Report on Piton de la Fournaise (France) — December 2004
Bulletin of the Global Volcanism Network, vol. 29, no. 12 (December 2004)
Managing Editor: Richard Wunderman.
Piton de la Fournaise (France) August-October eruption sends lava flows to the sea; pillow lavas
Please cite this report as:
Global Volcanism Program, 2004. Report on Piton de la Fournaise (France) (Wunderman, R., ed.). Bulletin of the Global Volcanism Network, 29:12. Smithsonian Institution. https://doi.org/10.5479/si.GVP.BGVN200412-233020
Piton de la Fournaise
21.244°S, 55.708°E; summit elev. 2632 m
All times are local (unless otherwise noted)
Inflation over the last year and a half, monitored by permanent GPS stations, has not been interrupted by six eruptions over this period, the latest during 2-18 May 2004 (BGVN 29:05). Increased seismicity and ground deformation reported by the Observatoire Volcanologique du Piton de la Fournaise (OVPDLF) in late June 2004 continued through 9 August when the seismic network recorded 50-70 low-intensity earthquakes. The third eruption of 2004 started on 13 August. Increasing seismicity and fissure opening had occurred since early July 2004. At 0240 in the morning of 13 August, a 25-minute seismic crisis beneath the summit preceded the opening of an ~ 500-m-long E-W fissure within Dolomieu crater, with the fissure continuing on the E flank to an elevation of 1,900 m. The main activity was located at 2,150 m elevation. A significant lava flow ran down the "Grandes Pentes."
Ten days after the beginning of the eruption, ~ 750 m of National Road 2 was overrun, and on 25 August lava from an 8.5-km-long system of lava tubes entered the sea. A 670-m-long, 320-m-wide platform was build up within several days, representing more than 2 x 106 m3 of material. A second smaller platform was build up in the following days by nearby lava flows entering the sea. Two small hornitos, up to 8 m high, formed on the seaside edge of the first platform. The main eruption phase stopped on 2 September. However, significant phreatic activity continued on the new platform and was followed by two minor phases from the main vent on the E flank, the last one stopping at about 0300 on 4 October. Formation of pillow lava was recorded by professional divers for the first time at île de la Réunion, at a water depth of 50 m in front of the new platform.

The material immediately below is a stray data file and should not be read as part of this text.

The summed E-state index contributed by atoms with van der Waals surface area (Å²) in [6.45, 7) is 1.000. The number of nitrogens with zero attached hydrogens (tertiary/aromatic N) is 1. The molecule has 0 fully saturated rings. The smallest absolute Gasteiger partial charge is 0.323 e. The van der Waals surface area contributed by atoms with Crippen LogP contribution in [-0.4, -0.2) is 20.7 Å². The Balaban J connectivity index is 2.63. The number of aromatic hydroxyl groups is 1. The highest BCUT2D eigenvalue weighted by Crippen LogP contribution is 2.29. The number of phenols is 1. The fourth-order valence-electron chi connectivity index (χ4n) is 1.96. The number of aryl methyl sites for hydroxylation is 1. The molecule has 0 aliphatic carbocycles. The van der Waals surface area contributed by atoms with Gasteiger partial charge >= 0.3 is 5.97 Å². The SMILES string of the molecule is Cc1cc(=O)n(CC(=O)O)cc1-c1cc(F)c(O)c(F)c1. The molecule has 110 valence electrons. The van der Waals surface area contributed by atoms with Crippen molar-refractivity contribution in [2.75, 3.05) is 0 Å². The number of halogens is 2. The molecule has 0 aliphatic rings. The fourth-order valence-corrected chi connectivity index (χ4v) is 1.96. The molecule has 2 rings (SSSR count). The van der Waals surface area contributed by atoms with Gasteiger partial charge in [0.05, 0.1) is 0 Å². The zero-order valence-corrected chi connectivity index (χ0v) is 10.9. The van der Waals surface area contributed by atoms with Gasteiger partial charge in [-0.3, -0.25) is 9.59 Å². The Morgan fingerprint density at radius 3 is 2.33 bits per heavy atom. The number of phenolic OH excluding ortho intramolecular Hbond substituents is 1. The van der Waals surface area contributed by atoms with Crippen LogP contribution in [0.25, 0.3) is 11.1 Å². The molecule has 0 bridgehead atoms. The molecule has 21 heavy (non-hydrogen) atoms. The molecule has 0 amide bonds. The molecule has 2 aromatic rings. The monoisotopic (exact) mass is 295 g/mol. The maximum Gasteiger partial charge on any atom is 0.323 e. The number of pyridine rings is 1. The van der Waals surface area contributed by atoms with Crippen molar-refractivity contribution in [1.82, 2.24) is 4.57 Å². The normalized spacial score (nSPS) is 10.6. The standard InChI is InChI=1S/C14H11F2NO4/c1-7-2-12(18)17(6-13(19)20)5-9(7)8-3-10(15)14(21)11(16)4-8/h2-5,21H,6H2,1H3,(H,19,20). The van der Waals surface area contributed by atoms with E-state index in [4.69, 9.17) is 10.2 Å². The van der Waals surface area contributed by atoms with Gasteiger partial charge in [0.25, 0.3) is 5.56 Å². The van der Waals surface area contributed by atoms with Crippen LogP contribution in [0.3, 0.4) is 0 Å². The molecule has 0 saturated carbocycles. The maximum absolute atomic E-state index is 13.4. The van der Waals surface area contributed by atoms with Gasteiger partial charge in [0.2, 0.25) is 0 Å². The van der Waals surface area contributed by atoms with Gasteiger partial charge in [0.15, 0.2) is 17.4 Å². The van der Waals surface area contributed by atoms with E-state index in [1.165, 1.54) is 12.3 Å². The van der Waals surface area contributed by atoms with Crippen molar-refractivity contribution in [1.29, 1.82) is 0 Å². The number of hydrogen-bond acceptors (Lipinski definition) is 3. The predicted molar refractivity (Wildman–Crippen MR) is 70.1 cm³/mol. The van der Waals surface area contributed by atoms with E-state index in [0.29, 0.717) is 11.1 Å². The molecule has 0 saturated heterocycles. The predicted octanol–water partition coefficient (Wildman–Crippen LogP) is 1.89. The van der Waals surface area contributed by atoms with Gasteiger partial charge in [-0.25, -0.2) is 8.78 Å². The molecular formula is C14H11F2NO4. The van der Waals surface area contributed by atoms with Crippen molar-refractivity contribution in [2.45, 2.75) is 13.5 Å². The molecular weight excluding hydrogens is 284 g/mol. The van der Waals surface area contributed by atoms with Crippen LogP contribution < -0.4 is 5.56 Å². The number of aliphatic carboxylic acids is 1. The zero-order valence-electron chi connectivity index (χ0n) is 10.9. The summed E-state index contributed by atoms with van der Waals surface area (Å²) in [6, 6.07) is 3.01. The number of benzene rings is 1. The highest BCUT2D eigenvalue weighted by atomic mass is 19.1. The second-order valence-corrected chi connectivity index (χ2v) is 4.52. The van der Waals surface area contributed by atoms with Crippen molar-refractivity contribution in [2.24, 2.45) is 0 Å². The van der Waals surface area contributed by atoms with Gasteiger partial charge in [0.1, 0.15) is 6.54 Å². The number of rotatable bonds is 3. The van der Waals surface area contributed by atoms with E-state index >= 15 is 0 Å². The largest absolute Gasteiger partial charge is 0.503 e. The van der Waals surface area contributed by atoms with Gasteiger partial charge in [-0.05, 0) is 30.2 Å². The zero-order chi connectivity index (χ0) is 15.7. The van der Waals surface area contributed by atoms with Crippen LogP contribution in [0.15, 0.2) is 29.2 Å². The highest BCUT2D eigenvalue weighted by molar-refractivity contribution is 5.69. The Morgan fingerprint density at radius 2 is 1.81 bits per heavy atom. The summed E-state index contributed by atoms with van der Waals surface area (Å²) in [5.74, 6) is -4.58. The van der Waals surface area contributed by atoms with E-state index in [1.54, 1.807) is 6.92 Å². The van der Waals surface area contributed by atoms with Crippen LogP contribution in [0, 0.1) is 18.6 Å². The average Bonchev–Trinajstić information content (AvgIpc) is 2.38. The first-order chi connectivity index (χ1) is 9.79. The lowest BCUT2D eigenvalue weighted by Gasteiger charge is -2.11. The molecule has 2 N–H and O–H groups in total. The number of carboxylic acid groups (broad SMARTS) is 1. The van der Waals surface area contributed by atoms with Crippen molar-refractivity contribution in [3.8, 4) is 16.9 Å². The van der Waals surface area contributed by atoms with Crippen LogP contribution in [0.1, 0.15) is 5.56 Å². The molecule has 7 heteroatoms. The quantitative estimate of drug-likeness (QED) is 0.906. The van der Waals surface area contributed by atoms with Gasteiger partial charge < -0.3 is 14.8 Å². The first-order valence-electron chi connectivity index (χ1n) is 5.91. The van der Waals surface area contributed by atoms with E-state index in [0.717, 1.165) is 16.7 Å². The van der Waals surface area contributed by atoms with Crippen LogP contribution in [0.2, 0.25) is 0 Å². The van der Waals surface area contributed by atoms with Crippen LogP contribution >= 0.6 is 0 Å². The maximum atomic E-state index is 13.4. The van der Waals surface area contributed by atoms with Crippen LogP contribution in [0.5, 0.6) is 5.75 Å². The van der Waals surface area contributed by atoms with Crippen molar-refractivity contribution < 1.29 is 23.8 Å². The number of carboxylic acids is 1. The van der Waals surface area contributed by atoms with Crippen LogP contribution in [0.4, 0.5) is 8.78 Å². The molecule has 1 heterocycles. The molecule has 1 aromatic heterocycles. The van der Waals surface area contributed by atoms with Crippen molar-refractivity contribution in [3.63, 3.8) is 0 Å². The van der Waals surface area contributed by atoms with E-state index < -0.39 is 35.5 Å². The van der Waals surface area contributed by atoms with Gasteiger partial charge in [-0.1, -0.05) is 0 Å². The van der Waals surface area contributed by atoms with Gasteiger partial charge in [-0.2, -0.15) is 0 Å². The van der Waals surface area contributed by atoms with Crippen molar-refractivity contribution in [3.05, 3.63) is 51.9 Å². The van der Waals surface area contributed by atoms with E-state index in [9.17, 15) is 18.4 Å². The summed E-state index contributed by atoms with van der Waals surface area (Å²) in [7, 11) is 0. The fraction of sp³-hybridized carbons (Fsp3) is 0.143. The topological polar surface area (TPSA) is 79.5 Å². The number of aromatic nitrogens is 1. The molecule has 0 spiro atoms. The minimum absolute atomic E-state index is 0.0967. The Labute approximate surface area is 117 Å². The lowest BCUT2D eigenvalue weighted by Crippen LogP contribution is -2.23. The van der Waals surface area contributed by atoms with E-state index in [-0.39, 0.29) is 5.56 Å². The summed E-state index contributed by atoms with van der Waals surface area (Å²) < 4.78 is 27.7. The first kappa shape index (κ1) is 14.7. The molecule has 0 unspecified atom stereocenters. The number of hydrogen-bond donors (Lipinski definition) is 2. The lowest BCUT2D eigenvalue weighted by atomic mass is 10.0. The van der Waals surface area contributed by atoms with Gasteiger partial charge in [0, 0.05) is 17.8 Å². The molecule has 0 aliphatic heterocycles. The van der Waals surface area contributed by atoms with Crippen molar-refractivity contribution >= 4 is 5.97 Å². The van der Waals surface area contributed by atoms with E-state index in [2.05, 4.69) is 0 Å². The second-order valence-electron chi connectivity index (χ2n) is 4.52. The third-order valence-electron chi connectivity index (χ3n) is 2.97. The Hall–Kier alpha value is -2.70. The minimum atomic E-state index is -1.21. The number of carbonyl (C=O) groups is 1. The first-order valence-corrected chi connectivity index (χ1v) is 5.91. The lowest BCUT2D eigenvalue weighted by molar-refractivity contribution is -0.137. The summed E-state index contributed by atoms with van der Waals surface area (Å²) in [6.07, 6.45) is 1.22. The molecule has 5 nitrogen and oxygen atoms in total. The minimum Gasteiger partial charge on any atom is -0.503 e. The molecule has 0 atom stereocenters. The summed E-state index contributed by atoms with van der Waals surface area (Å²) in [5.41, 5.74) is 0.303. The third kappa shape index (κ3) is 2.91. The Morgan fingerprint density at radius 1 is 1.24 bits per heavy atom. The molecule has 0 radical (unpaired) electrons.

The Toulouse Volcanic Ash Advisory Center reported noteworthy eruptive activity beginning on 4 September, following the end of the main eruption phase. Ash reportedly fell near the volcano's summit, and a lava flow entering the sea produced a steam and ash plume that rose ~ 2 km. Emissions ceased on the morning of 7 September.
Geological Summary. The massive Piton de la Fournaise basaltic shield volcano on the French island of Réunion in the western Indian Ocean is one of the world's most active volcanoes. Much of its more than 530,000-year history overlapped with eruptions of the deeply dissected Piton des Neiges shield volcano to the NW. Three calderas formed at about 250,000, 65,000, and less than 5000 years ago by progressive eastward slumping of the volcano. Numerous pyroclastic cones dot the floor of the calderas and their outer flanks. Most historical eruptions have originated from the summit and flanks of Dolomieu, a 400-m-high lava shield that has grown within the youngest caldera, which is 8 km wide and breached to below sea level on the eastern side. More than 150 eruptions, most of which have produced fluid basaltic lava flows, have occurred since the 17th century. Only six eruptions, in 1708, 1774, 1776, 1800, 1977, and 1986, have originated from fissures on the outer flanks of the caldera. The Piton de la Fournaise Volcano Observatory, one of several operated by the Institut de Physique du Globe de Paris, monitors this very active volcano.
Information Contacts: Thomas Staudacher, Observatoire Volcanologique du Piton de la Fournaise Institut de Physique du Globe de Paris, 97418 La Plaine des Cafres, La Réunion, France (URL: http://www.ipgp.fr/fr/ovpf/observatoire-volcanologique-piton-de-fournaise); Toulouse Volcanic Ash Advisory Center (VAAC), Météo-France, 42 Avenue G. Coriolis, 31057 Toulouse Cedex, France (URL: http://www.meteo.fr/vaac/).